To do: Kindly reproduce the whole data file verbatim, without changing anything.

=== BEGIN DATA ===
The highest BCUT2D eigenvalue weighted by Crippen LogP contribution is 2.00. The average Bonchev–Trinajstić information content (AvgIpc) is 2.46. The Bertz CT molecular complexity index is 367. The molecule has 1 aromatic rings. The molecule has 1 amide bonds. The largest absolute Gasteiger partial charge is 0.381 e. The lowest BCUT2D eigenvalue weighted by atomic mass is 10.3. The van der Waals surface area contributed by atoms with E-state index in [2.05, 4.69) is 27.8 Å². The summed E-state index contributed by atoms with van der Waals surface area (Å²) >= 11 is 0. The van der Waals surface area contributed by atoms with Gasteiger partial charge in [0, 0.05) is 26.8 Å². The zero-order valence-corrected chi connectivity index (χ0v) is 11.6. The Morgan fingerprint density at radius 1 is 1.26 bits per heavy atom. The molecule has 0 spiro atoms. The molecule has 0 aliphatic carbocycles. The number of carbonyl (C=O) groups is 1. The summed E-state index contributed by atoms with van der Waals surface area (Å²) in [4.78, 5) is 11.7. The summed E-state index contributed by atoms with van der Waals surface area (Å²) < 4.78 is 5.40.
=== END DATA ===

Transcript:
The highest BCUT2D eigenvalue weighted by Crippen LogP contribution is 2.00. The average Bonchev–Trinajstić information content (AvgIpc) is 2.46. The Bertz CT molecular complexity index is 367. The molecule has 1 aromatic rings. The molecule has 1 amide bonds. The largest absolute Gasteiger partial charge is 0.381 e. The lowest BCUT2D eigenvalue weighted by atomic mass is 10.3. The van der Waals surface area contributed by atoms with E-state index in [2.05, 4.69) is 27.8 Å². The summed E-state index contributed by atoms with van der Waals surface area (Å²) >= 11 is 0. The van der Waals surface area contributed by atoms with Gasteiger partial charge in [0, 0.05) is 26.8 Å². The zero-order valence-corrected chi connectivity index (χ0v) is 11.6. The Morgan fingerprint density at radius 1 is 1.26 bits per heavy atom. The molecule has 0 spiro atoms. The molecule has 0 aliphatic carbocycles. The number of carbonyl (C=O) groups is 1. The summed E-state index contributed by atoms with van der Waals surface area (Å²) in [4.78, 5) is 11.7. The summed E-state index contributed by atoms with van der Waals surface area (Å²) < 4.78 is 5.40.